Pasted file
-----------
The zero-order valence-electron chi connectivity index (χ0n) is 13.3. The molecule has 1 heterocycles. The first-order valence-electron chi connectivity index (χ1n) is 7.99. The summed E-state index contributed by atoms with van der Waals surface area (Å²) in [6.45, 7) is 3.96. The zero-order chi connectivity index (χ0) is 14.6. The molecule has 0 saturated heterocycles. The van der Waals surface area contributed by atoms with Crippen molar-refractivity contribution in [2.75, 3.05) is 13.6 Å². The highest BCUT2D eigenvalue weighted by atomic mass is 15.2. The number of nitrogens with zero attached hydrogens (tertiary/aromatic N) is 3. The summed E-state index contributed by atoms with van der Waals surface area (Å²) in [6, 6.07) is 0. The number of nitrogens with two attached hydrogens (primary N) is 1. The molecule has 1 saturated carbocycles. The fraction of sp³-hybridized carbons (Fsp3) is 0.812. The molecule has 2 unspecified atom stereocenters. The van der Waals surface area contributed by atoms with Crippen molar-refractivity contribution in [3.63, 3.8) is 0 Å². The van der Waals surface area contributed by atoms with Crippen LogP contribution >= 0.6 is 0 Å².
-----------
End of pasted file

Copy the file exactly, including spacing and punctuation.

The zero-order valence-electron chi connectivity index (χ0n) is 13.3. The molecule has 1 heterocycles. The first-order valence-electron chi connectivity index (χ1n) is 7.99. The summed E-state index contributed by atoms with van der Waals surface area (Å²) in [6.45, 7) is 3.96. The zero-order chi connectivity index (χ0) is 14.6. The molecule has 0 saturated heterocycles. The van der Waals surface area contributed by atoms with Crippen molar-refractivity contribution in [2.75, 3.05) is 13.6 Å². The highest BCUT2D eigenvalue weighted by atomic mass is 15.2. The number of nitrogens with zero attached hydrogens (tertiary/aromatic N) is 3. The summed E-state index contributed by atoms with van der Waals surface area (Å²) in [6, 6.07) is 0. The number of nitrogens with two attached hydrogens (primary N) is 1. The molecule has 1 saturated carbocycles. The fraction of sp³-hybridized carbons (Fsp3) is 0.812. The molecule has 2 unspecified atom stereocenters. The van der Waals surface area contributed by atoms with Crippen molar-refractivity contribution in [3.63, 3.8) is 0 Å². The van der Waals surface area contributed by atoms with Crippen LogP contribution >= 0.6 is 0 Å².